Books

Books

C-U haiku, Oct. 25, 2015

Edited by Lee Gurga/For The News-Gazette

canvas of color

leaves paint the ground

in an autumn graveyard

— Katie Chrzanowski, Urbana

Ted Kooser: An American Life in Poetry, Oct. 25, 2015

By Ted Kooser/U.S. Poet Laureate, 2004-06

Many of the poems that have survived for hundreds if not thousands of years perfectly capture a single vivid moment. There's an entire season packed into this very short poem by Ed Ochester from his recent book, "Sugar Run Road." Ochester lives in Pennsylvania.

Fall

Crows, crows, crows, crows

Celeste Choate: Great adventures to discover the truth

By Celeste Choate

I recently asked a colleague at the library for a book series recommendation — something my 12-year-old daughter and I could both read until "Winter" by Marissa Meyer comes out in November.

Library events, Oct. 18-25, 2015

Selected events provided by local libraries:

Champaign Public Library

Main library, 200 W. Green St.

Douglass Branch, 504 E. Grove St.

At 2 p.m. today, Big Bluestem will perform at the main library. With a classic American repertoire, their music is drawn from bluegrass, country, folk, blues and Cajun traditions.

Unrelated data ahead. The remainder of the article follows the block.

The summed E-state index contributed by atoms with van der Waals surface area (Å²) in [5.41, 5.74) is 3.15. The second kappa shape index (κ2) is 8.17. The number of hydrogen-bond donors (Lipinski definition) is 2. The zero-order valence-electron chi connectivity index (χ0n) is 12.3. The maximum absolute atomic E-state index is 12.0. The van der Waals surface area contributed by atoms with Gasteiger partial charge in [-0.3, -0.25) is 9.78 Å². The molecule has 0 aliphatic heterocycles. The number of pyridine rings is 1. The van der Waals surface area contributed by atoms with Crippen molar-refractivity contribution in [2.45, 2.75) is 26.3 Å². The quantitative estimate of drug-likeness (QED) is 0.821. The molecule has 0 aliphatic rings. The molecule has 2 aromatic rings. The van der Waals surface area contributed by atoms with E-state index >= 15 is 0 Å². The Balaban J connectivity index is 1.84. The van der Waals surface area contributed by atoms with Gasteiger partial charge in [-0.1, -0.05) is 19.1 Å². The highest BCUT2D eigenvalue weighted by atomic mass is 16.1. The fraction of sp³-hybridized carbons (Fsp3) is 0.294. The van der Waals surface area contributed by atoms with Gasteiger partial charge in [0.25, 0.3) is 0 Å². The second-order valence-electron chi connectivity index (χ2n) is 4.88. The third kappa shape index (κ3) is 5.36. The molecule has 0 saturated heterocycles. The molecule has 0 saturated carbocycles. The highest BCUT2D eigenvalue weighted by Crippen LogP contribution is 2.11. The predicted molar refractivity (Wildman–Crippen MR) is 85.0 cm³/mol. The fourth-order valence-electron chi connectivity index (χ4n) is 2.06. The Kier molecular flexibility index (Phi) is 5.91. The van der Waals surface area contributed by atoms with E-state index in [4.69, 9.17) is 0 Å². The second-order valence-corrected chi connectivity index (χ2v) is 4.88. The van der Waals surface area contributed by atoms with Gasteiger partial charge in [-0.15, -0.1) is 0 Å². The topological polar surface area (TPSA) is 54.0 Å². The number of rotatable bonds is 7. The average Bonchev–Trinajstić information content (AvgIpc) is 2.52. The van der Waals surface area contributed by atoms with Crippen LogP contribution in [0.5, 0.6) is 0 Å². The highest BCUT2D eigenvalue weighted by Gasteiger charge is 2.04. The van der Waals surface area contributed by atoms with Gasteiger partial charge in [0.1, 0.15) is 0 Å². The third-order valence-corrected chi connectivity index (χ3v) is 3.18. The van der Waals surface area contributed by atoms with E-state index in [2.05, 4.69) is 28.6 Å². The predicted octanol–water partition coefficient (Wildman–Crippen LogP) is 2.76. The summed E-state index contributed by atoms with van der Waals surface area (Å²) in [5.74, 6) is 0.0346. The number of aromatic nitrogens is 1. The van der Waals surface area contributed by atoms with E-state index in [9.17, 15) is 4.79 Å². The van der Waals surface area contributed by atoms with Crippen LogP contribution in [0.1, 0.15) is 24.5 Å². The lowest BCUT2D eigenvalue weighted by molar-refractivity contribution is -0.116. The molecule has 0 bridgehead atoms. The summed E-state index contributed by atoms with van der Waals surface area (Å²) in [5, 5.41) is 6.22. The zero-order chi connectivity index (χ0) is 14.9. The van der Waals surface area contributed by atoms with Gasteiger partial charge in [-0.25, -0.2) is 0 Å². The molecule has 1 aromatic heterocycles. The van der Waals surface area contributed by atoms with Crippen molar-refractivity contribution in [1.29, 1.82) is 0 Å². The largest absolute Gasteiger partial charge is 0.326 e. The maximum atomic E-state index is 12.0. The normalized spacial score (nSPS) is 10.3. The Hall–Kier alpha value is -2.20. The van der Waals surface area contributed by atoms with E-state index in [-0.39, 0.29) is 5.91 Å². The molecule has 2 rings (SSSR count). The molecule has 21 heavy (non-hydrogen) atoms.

Patricia Hruby Powell: Book takes close look at a bold union organizer

Clara Lemlich works in the garment district of New York City at the turn of the 20th century with other teenage girls from the old country — various "old" countries.

Jim Dey: Savage act of war

The story of the doomed Lusitania

The tale of a doomed ship — the best example being the ill-fated luxury liner Titanic — carries with it a morbid fascination, one that has drawn interest for more than a century.

C-U haiku, Oct. 18, 2015

Edited by Lee Gurga/For The News-Gazette

Sounds of falling leaves

Crunching beneath skipping feet.

October joy!

— Jerry Wood, Paxton

Susan McKinney: 'The Stranger' is full of twists and turns

By Susan McKinney 

Adam Price is a successful lawyer. His wife, Corinne, is a schoolteacher, and they have two boys. They are active in their community, especially the boys' lacrosse teams.

He is living the American Dream — perfect job, perfect wife, perfect house, perfect kids.

Ted Kooser: An American Life in Poetry, Oct. 18, 2015

By Ted Kooser/U.S. Poet Laureate, 2004-06

In our 10 years of publishing this column, I don't believe we've ever printed a poem about lullabies, the first poetry each of us is to hear. Now is the time. Patrick Phillips lives in Brooklyn. Here's a poem from "Elegy for a Broken Machine," published by Alfred A. Knopf.

The Singing

I can hear her through

Author edits collection of Depression-era writing on black history in Illinois

CHAMPAIGN — Local author Brian Dolinar has edited a long-lost Depression-era collection of writing about black history in Illinois, making it available for the first time from the University of Illinois Press.

"The Negro in Illinois: The WPA Papers" was produced by the Illinois Writers' Project, one of President Franklin Roosevelt's Work